No, Brian Eno is not David Bowie. When Bowie did not feel like it, Eno scratched back – quite legitimately so, since he co-wrote Heroes. Early rumours had it that Eno wanted to do In Your Eyes. What he actually covered was the less prominent Mother Of Violence. Good to see that Gabriel's rather overlooked second solo album is represented this way, too. Eno warps this simple guitar piece into the droning soundtrack of a science fiction horror movie. Soundloops, rattling drums, dark spoken vocals, experimental sounds and a thickening arrangement make this a directionless thunderstorm – an evil version.

Feist feat. Timber Timbre - Don't Give Up

No direct reply since there is no Feist cover on Scratch My Back

Feist is the other artist who jumped into the breach to make up the dozen. In 2012 she joined Gabriel's Back To Front tour as a special guest to sing Don't Give Up. Now she has recorded the song with the help of Canadian folk band Timber Timbre. Interestingly, the roles have been reversed. Feist sings the verses while the male voice offers the encouragement and support. At first there are few instruments, in fact, just a reduced rhythm track. Lots of space. Later the arrangements tighten and there is a kind of Irish violin solo in the middle. No inner necessities makes themselves known. It all sounds fine, accomplished, modern.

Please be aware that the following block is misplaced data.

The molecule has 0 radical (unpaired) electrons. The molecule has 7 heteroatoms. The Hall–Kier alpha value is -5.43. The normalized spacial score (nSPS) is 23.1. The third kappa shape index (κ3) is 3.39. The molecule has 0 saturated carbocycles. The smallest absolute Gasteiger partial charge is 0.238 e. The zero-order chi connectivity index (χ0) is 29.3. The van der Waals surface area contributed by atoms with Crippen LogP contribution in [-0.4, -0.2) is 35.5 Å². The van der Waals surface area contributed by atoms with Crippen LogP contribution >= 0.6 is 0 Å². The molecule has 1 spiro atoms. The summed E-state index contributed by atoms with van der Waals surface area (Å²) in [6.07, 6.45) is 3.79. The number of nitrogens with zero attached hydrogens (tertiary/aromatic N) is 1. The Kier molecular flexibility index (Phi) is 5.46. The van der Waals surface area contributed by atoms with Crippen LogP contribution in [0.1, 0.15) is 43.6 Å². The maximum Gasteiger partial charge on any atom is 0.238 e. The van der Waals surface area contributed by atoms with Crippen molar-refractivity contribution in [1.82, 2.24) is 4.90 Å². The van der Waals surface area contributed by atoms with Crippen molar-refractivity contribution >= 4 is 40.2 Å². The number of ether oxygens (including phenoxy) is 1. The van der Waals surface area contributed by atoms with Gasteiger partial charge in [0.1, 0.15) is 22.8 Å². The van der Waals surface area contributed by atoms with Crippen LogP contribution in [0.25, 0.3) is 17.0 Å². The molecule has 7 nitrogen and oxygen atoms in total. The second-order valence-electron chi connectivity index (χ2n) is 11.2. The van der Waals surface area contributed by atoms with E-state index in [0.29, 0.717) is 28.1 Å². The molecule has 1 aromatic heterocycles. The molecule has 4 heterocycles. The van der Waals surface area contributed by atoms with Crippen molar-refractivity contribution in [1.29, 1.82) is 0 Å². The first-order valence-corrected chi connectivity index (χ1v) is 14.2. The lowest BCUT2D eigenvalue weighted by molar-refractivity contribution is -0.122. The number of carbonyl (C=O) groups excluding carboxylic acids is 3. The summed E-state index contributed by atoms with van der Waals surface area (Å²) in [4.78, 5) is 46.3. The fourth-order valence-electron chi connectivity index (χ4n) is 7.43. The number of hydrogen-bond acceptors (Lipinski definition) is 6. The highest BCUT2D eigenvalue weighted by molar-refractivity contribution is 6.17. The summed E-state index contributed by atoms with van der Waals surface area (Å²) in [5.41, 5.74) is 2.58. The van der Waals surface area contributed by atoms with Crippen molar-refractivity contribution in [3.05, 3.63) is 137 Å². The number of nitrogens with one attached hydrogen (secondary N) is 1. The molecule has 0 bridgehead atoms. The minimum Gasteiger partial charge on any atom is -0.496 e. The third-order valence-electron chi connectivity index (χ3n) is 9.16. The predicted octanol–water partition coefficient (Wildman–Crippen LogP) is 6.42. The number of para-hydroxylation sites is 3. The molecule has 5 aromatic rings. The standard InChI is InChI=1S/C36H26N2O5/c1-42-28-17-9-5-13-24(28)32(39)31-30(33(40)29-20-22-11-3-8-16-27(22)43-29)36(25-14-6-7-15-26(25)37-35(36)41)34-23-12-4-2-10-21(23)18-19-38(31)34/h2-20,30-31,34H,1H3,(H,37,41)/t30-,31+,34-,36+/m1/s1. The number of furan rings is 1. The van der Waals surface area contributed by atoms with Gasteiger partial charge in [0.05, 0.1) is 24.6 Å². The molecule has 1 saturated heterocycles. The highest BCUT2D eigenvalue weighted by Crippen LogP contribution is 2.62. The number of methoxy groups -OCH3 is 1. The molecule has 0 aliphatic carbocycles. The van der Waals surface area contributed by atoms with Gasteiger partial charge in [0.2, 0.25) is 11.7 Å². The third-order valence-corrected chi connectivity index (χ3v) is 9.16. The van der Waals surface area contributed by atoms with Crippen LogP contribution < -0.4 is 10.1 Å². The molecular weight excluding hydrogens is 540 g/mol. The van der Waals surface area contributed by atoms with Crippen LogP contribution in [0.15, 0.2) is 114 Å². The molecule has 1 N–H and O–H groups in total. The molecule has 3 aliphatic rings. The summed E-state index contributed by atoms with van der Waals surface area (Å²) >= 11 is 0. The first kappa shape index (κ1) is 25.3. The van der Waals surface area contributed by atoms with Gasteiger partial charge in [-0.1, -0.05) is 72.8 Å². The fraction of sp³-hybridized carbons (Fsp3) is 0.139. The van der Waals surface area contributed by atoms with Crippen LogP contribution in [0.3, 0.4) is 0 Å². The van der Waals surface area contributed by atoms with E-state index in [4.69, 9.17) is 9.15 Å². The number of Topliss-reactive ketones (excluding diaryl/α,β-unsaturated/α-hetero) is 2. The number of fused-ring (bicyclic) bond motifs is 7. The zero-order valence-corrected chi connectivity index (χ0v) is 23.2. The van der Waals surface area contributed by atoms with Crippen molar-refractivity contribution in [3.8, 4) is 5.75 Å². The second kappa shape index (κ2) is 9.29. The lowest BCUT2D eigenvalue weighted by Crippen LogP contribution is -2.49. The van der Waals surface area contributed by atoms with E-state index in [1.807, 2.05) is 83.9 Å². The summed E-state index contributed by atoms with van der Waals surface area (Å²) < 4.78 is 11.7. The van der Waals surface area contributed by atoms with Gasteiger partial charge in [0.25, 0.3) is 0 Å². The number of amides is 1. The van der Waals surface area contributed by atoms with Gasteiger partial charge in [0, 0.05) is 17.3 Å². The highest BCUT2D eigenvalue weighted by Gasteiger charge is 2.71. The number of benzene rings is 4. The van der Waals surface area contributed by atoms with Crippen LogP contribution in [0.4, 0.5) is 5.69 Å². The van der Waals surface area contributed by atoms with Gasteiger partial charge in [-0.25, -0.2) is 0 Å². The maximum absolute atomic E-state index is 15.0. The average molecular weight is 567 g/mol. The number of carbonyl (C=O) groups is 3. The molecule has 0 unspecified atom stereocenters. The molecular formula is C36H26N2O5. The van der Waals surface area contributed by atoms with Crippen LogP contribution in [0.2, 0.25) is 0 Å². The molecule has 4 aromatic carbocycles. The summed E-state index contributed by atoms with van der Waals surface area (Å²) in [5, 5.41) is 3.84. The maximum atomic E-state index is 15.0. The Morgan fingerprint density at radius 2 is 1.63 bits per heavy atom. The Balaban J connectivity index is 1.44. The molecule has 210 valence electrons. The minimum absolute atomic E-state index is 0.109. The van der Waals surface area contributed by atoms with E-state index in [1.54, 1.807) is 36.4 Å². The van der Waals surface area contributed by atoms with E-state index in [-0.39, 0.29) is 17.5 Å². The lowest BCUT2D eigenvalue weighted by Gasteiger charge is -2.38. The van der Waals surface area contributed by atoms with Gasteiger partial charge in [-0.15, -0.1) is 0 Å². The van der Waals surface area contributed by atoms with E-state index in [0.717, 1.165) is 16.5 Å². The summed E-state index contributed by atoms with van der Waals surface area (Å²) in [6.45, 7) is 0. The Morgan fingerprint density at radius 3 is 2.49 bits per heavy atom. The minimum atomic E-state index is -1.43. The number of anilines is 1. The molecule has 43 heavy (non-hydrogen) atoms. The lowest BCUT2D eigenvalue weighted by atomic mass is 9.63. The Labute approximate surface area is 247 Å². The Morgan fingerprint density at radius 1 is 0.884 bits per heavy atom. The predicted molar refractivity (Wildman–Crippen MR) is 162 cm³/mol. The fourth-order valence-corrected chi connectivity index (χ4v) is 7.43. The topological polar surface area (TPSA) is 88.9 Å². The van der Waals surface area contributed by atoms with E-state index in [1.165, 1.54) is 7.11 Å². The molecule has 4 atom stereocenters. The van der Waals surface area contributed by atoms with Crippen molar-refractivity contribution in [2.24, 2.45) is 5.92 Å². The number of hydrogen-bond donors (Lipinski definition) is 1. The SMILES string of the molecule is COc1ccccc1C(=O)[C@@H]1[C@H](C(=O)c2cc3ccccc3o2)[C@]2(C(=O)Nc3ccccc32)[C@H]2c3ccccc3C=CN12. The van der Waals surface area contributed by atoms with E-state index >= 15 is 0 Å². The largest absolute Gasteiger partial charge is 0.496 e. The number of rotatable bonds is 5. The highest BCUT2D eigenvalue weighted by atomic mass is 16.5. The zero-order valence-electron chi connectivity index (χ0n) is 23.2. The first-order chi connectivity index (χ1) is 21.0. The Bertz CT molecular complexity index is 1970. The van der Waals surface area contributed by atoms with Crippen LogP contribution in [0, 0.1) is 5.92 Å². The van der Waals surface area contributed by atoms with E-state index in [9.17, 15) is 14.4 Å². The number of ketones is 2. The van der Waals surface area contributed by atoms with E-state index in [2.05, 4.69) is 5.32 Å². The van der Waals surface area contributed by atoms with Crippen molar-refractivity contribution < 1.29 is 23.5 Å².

Lou Reed - Solsbury Hill

Reply to Gabriel’s cover of The Power Of The Heart

It is admittedly a risk to hand Gabriel's most confident and progressing song to a kaputnik like Lou Reed. There is no happy affirmation of life; the man on the hill is rather swamped with the noise of society. Still this cloud of sound may trigger an electrifying detachment. Plus, Reed's spoken vocals only appear to be emotionless. The common Genesis fan is nevertheless unlikely to want to hear this version every day.